Carriers, Duncan Fellows and Sun Seekers leave a surreal impact @ Great Scott

The Duncan Fellows performing at The Great Scott. Captured by Sabrina Ruiz

Duncan Fellows

 November 21, 2019 at The Great Scott


The crowd was in for a treat when a three-way alternative rock splash from bands Carriers, Duncan Fellows, and Sun Seekers shook the stage Thursday night.  

The Carriers kicking off the concert.
Captured by Sabrina Ruiz

Fresh out of Cincinnati, Ohio, Carriers ambled onstage first. The band’s dreamy, positive lyrics flooded the venue. Their smooth transitions allowed them to flow from one verse to the next, especially as the enthusiastic drumming kept their melodic beat alive. Two people began to spin around and dance at the center of the small crowd. The group remained incredibly synchronized, performing their latest releases “Daily Battle” and “Peace of Mine.” Curt Kiser, the mastermind songwriter behind the up-and-coming band, resonated with the audience with his wistful lyrics from “Another Guy:” 

“I know that you were telling me something right

Clearly I was tripping on a past life

My soul needs touched with a holy knife.”

Their music serves well as bedroom music, quiet study music, or even to listen to on peaceful walks in the morning. They successfully opened and left promise for the rest of the night’s performers.

Up next came Duncan Fellows, originally from Austin, Texas. The five-person band shared intimate moments together, like in “Sleeper” where they harmonized their voices onstage. They slowed things down further in “Sway,” where the audience enjoyed a moment of captivating relaxation. “You’re fighting a war, it’s a burn, it’s a drug that you’re fighting for,” they sang in euphonious unison. Guitarist and vocalist Cullen Trevino swiftly raked his fingers across the fretboard and delivered sweet guitar bends, and Colin Harman made a show of hoisting his guitar in the air as he played during the interludes. The versatility of the group was evident as fast-paced licks, hard-edged sound, and gentle strumming meshed together in their songs. The group even expanded their palette enough to cover a Beatles song, “Don’t Let Me Down.” Girls in the audience made it evident they were fans, singing along to the lyrics in “Deathwish Fish” and “Fresh Squeezed.” Harman even dedicated “Cursive Tattoo” to his lover, and the band made a memorable exit with their final song “Coffins” as the crowd happily grooved to the catchy, uplifting beat.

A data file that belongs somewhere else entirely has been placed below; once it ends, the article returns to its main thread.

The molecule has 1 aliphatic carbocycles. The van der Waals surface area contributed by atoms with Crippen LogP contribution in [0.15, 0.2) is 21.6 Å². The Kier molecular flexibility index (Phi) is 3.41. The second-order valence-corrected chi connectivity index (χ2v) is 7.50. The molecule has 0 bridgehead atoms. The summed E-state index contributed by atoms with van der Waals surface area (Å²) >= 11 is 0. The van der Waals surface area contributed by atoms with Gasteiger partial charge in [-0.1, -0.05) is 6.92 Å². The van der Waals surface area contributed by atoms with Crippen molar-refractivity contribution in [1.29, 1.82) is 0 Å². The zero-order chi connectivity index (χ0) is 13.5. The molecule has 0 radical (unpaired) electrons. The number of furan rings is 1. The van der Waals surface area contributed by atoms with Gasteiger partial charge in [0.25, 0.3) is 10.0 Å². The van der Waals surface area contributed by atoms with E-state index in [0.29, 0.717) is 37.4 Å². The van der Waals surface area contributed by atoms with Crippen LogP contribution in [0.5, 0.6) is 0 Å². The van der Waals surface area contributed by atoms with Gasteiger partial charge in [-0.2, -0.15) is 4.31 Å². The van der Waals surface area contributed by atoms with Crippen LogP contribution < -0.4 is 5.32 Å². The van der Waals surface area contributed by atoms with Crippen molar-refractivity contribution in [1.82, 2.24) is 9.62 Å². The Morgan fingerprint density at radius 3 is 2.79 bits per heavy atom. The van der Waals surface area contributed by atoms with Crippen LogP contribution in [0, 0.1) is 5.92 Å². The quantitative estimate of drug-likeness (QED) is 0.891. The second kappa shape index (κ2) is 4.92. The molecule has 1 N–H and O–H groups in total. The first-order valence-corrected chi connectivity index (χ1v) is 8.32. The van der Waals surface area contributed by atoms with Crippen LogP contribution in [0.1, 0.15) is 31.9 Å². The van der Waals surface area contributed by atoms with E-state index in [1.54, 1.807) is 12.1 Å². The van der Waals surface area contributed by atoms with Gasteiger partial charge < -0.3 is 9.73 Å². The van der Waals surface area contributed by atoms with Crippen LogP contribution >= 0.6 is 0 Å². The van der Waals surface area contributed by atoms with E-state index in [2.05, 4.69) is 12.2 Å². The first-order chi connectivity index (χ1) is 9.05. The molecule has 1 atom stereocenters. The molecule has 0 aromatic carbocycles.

The Sun Seekers close the concert.
Captured by Sabrina Ruiz

Sun Seekers at last took over the stage. Their full-length album is to be released sometime this year. The Nashville band’s music explores melancholy and emotional turmoil, especially in songs like “Good Year.” The keyboardist provided lovely sound effects to enhance the band’s sound. Bassist Asher Horton slapped all the bass notes, and its undertones gave way to the echoing reverb of the guitar. The audience rocked in time to the combined forces, and the subtle, mellow strumming was evident in the midst of the sound effects and drums. 

Guitarist Alex Benick even goofed off at one point on set, keeping the environment light. “We’re about to get real serious,” he said. Horton invited the audience to move closer to the stage. “We’re going to sing one of our latest releases. Who likes breakfast?”

He then launched into an improvised song, breaking it down to the audience to eat biscuits with jelly on a bagel. Almost as if nothing happened, the band resorted back to their set. “Sorry about the song,” Benick joked. “Georgia Dust” and “Won’t Keep Me Up At Night” followed as the small crowd continued nodding along. 

Influenced by psychedelic music and experimental rock, these bands may be more underground than many other musicians out there. But to those at Great Scott, they know this is only the beginning.

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